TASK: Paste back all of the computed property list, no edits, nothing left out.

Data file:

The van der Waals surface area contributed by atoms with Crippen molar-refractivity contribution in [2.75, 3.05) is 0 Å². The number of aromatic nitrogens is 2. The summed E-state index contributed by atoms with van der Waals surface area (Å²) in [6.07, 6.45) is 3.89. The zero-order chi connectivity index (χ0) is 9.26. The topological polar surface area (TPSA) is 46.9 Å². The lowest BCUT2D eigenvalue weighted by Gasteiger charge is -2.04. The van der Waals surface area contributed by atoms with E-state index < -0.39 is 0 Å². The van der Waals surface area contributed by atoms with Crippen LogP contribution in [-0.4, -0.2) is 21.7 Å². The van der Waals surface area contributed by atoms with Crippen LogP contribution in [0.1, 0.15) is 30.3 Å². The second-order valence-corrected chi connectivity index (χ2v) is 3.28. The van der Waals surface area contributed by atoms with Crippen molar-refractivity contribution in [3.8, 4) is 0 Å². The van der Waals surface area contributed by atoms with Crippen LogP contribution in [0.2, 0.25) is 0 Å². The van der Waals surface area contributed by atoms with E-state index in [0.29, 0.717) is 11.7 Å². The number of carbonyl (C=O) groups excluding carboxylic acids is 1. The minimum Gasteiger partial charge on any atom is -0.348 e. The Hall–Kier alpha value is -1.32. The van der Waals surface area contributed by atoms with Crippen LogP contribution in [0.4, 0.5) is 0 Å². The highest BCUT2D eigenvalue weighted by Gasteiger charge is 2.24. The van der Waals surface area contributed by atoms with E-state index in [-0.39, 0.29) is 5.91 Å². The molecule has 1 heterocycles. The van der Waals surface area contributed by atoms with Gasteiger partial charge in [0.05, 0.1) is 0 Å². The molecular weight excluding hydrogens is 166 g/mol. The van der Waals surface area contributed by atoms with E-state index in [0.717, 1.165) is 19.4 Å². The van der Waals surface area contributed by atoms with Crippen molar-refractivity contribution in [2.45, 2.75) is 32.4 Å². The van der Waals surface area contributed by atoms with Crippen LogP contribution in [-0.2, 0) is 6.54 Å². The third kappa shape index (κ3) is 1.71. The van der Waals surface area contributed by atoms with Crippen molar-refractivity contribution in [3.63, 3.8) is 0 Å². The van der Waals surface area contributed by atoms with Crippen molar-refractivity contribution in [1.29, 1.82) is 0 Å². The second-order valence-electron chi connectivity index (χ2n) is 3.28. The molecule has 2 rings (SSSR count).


The van der Waals surface area contributed by atoms with Crippen molar-refractivity contribution in [2.75, 3.05) is 0 Å². The number of aromatic nitrogens is 2. The summed E-state index contributed by atoms with van der Waals surface area (Å²) in [6.07, 6.45) is 3.89. The zero-order chi connectivity index (χ0) is 9.26. The topological polar surface area (TPSA) is 46.9 Å². The lowest BCUT2D eigenvalue weighted by Gasteiger charge is -2.04. The van der Waals surface area contributed by atoms with E-state index < -0.39 is 0 Å². The van der Waals surface area contributed by atoms with Crippen LogP contribution in [-0.4, -0.2) is 21.7 Å². The van der Waals surface area contributed by atoms with Crippen LogP contribution in [0.1, 0.15) is 30.3 Å². The second-order valence-corrected chi connectivity index (χ2v) is 3.28. The van der Waals surface area contributed by atoms with Crippen molar-refractivity contribution in [3.8, 4) is 0 Å². The van der Waals surface area contributed by atoms with Crippen LogP contribution in [0.2, 0.25) is 0 Å². The van der Waals surface area contributed by atoms with E-state index in [0.29, 0.717) is 11.7 Å². The number of carbonyl (C=O) groups excluding carboxylic acids is 1. The minimum Gasteiger partial charge on any atom is -0.348 e. The Hall–Kier alpha value is -1.32. The van der Waals surface area contributed by atoms with Crippen LogP contribution in [0.4, 0.5) is 0 Å². The highest BCUT2D eigenvalue weighted by Gasteiger charge is 2.24. The van der Waals surface area contributed by atoms with E-state index in [-0.39, 0.29) is 5.91 Å². The molecule has 1 heterocycles. The van der Waals surface area contributed by atoms with Gasteiger partial charge in [0.05, 0.1) is 0 Å². The molecular weight excluding hydrogens is 166 g/mol. The van der Waals surface area contributed by atoms with E-state index in [0.717, 1.165) is 19.4 Å². The van der Waals surface area contributed by atoms with Crippen molar-refractivity contribution in [2.45, 2.75) is 32.4 Å². The van der Waals surface area contributed by atoms with Crippen LogP contribution in [-0.2, 0) is 6.54 Å². The third kappa shape index (κ3) is 1.71. The van der Waals surface area contributed by atoms with Crippen molar-refractivity contribution in [3.63, 3.8) is 0 Å². The van der Waals surface area contributed by atoms with Crippen molar-refractivity contribution in [1.29, 1.82) is 0 Å². The second-order valence-electron chi connectivity index (χ2n) is 3.28. The molecule has 2 rings (SSSR count).